1. Intro // 2. Thug Lovin’ (feat. Bobby Brown) // 3. Mesmerize (feat. Ashanti) // 4. Pop Niggas (feat. Pharrell) // 5. The Pledge [Remix] (feat. NaS, Ashanti & 2pac) // 6. Murder Reigns // 7. Murder Me (feat. Caddilac Tah & Alexi) // 8. The Warning // 9. Connected (feat. Eastwood, Crooked I & Chink Santana) // 10. Emerica (feat. Young Life & Chink Santana) // 11. Rock Star // 12. Destiny [Outro]
Ja Rule hadn’t really had any major backlashes in his career up until the gruff-voiced reincarnation of Luther Vandross released The Last Temptation. Sure, that Fiddy guy didn’t like him too much and his old homeboy DMX had said some less than complementary things about him on record, but his first three albums had all been multi platinum sellers and booty bumping with J-Lo on I’m Real [Remix] and Ain’t It Funny [Remix] sure had been fun. It also seemed that because of How to Rob nobody in the hiphop community liked mr. Cent, and his debut album had been shelved, and he himself had been dropped from his record label, making him not a force to be reckoned with in the rap game.
Then Curtis Jackson got signed again, arguably to the biggest powerhouse label in hip-hop: Eminem’s Shady Records. He was talking shit again, about how Jeffrey was a sellout R&B artist and a 2pac imitating wanksta, and this time the world listened and nodded. So The Last Temptation desperately needed to re-establish Ja’s credibility.
At the same time Ja’s previous album had him and Irv Gotti finding a winning formula: Ja posturing grimily over hella slick beats with Ashanti singing a hook. This had sold Ja boatloads of albums and a stack of hit singles. He also had an audience to satisfy. And audience that wanted him to reprise Always on Time a couple of times.
These two contradictory ideas that stand at the foundation of The Last Temptation, a fascinatingly schizofrenic listen with a lot of truly mystifying choices being made.
After a rant of an intro things start off well enough with Thug lovin’, which pick Whitney Houston’s then-hubby Bobby Brown out of the
crack rocks moth balls to aid Jeffrey in a smoothed-out song of rugged romance. Mesmerize is a decent sequel to Always on Time that samples, ironically enough, the same source material as Ghetto Qu’ran, the song that allegedly got F. Cent shot nine times. No surprises there, musically or lyrically.
Then Ja remembers the streets all of a sudden and invites Pharrell over for a DMX/Fiddy Cent disfest. Not much worth mentioning here except for that it raises the question whether or not Skateboard P willingly helped create a 50/X dis, or was simply asked for a beat and e-mailed his most generic, never even remembering the fact and being hella surprised when the Murder Inc. paycheck came in the mail.
Murder Reigns samples Toto’s Africa of all things and has Ja going all 2pac/martyr on the listener. Speaking of the man, his disembodied voice can be heard on the outro of The Pledge [Remix], which also samples his own So Many Tears, for the beat. That’s fucking blasphemous, and I’m not even really that much of a Pac fan. The fuck NaS!? Were you threatened with grievous bodily harm into participating with this ridiculous horseshit? It would seem that there’s even a subliminal Snoop Dogg-diss in Ja’s verse, this was most likely instigated by Suge who gets a shout-out.
The title track had Irv Gotti breaking out a Rappers Delight-esque faux disco beat, and features the Notorious B.I.G.’s one-time dip on the side Charlie Baltimore dueting Jeffrey, who reverts back to his old constipated Barry White with laryngitis tricks on the hook, making the song unlistenable even though Baltimore actually sounds pretty good.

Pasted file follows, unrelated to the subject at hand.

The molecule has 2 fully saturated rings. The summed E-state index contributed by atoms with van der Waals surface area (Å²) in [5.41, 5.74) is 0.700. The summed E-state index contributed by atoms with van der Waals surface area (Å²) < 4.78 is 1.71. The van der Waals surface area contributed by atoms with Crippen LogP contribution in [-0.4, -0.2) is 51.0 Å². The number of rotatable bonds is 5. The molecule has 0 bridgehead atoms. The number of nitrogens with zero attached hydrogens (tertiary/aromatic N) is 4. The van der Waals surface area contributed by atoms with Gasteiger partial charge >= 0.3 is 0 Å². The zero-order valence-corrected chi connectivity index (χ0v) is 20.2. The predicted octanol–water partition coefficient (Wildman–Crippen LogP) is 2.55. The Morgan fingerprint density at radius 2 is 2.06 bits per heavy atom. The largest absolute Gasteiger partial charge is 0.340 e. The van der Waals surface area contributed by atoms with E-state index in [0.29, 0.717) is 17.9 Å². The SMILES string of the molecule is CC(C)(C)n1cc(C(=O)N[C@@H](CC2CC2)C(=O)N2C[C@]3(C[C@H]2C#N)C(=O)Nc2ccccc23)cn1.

Murder Me draws inspiration from Anniversary by Tony! Toni! Toné!, and has Ja breaking out some of the worst sex lyrics The Last Temptation‘s side of Pretty Ricky’s Your Body. The Last Temptation is by far hip-hop’s largest, most decadent waste of a sampling budget since Puff Diddy reigned over the charts. But apparently they saved the money on guest appearances, because except for Pharrell’s blink-and-you’ll-miss-it appearance on Pop Niggaz and Nasir’s verse, there’s no one on here who wouldn’t work for food. One has to wonder whether Gotti ever truly considered releasing albums by the likes of Caddilac Tah and Young Life.
Because Suge cleared the 2pac raping-and-pillageing that was Pain on Pain is Love and The Pledge [Remix] on here, two Death Row records get to spit alongside Jeffrey on Connected. It’s a highlight, what with Chink Santana’s Nate Dogg-esque vocals on the hook and his Dat Nigga Daz aping beat and Crooked I and Eastwood providing the best verses on this project, bar NaS. Emerica is another ecstasy anthem and Ja’s worst one yet.
Rock Star goes for the tried-and-true throw-some-rock-guitars-on-a-hip-hop-song-and-hope-for-crossover-appeal gimmick. Fans of both genres should hang their heads in shame.
The outro is a pretty decent machine gun funk beat, and Jeffrey certainly does his best with it, but ultimately it’s too little, too late.
Ja Rule actually held the advantage in the 50 Cent thing, up to this point, having sold milions of records and with nobody knowing who Curtis was. With this album however he more or less killed his own career before 50’s practice round was even over and his first real blow, in the form of Get Rich or Die Trying was even delt by at the same time trying to please everyone and being so self important that he creates music that borders on self-parody.
The above songs are some fanstastic naughties nostalgia, but the rest of this album is a total waste of time and money, and needs not be touched with a ten foot pole.